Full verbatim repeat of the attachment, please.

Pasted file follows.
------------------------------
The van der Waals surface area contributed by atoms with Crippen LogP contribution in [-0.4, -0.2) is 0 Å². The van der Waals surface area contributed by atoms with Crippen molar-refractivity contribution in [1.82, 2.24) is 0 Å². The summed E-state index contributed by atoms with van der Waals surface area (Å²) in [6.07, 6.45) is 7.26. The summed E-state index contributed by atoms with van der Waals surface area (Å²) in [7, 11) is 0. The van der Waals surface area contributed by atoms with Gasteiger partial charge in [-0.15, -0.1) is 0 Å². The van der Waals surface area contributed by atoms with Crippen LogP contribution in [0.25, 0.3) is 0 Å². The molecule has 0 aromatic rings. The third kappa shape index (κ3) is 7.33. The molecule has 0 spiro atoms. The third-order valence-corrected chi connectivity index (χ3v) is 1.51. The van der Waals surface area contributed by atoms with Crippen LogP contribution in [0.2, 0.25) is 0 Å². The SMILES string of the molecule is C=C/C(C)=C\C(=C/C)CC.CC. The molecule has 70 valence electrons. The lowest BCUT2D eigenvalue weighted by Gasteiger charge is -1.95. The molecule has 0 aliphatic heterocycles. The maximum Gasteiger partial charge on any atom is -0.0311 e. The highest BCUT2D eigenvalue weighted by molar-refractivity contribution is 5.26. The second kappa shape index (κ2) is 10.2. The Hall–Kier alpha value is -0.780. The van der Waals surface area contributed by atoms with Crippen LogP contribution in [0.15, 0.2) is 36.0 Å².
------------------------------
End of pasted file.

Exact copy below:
The van der Waals surface area contributed by atoms with Crippen LogP contribution in [-0.4, -0.2) is 0 Å². The van der Waals surface area contributed by atoms with Crippen molar-refractivity contribution in [1.82, 2.24) is 0 Å². The summed E-state index contributed by atoms with van der Waals surface area (Å²) in [6.07, 6.45) is 7.26. The summed E-state index contributed by atoms with van der Waals surface area (Å²) in [7, 11) is 0. The van der Waals surface area contributed by atoms with Gasteiger partial charge in [-0.15, -0.1) is 0 Å². The van der Waals surface area contributed by atoms with Crippen LogP contribution in [0.25, 0.3) is 0 Å². The molecule has 0 aromatic rings. The third kappa shape index (κ3) is 7.33. The molecule has 0 spiro atoms. The third-order valence-corrected chi connectivity index (χ3v) is 1.51. The van der Waals surface area contributed by atoms with Crippen LogP contribution in [0.2, 0.25) is 0 Å². The SMILES string of the molecule is C=C/C(C)=C\C(=C/C)CC.CC. The molecule has 70 valence electrons. The lowest BCUT2D eigenvalue weighted by Gasteiger charge is -1.95. The molecule has 0 aliphatic heterocycles. The maximum Gasteiger partial charge on any atom is -0.0311 e. The highest BCUT2D eigenvalue weighted by molar-refractivity contribution is 5.26. The second kappa shape index (κ2) is 10.2. The Hall–Kier alpha value is -0.780. The van der Waals surface area contributed by atoms with Crippen LogP contribution in [0.15, 0.2) is 36.0 Å².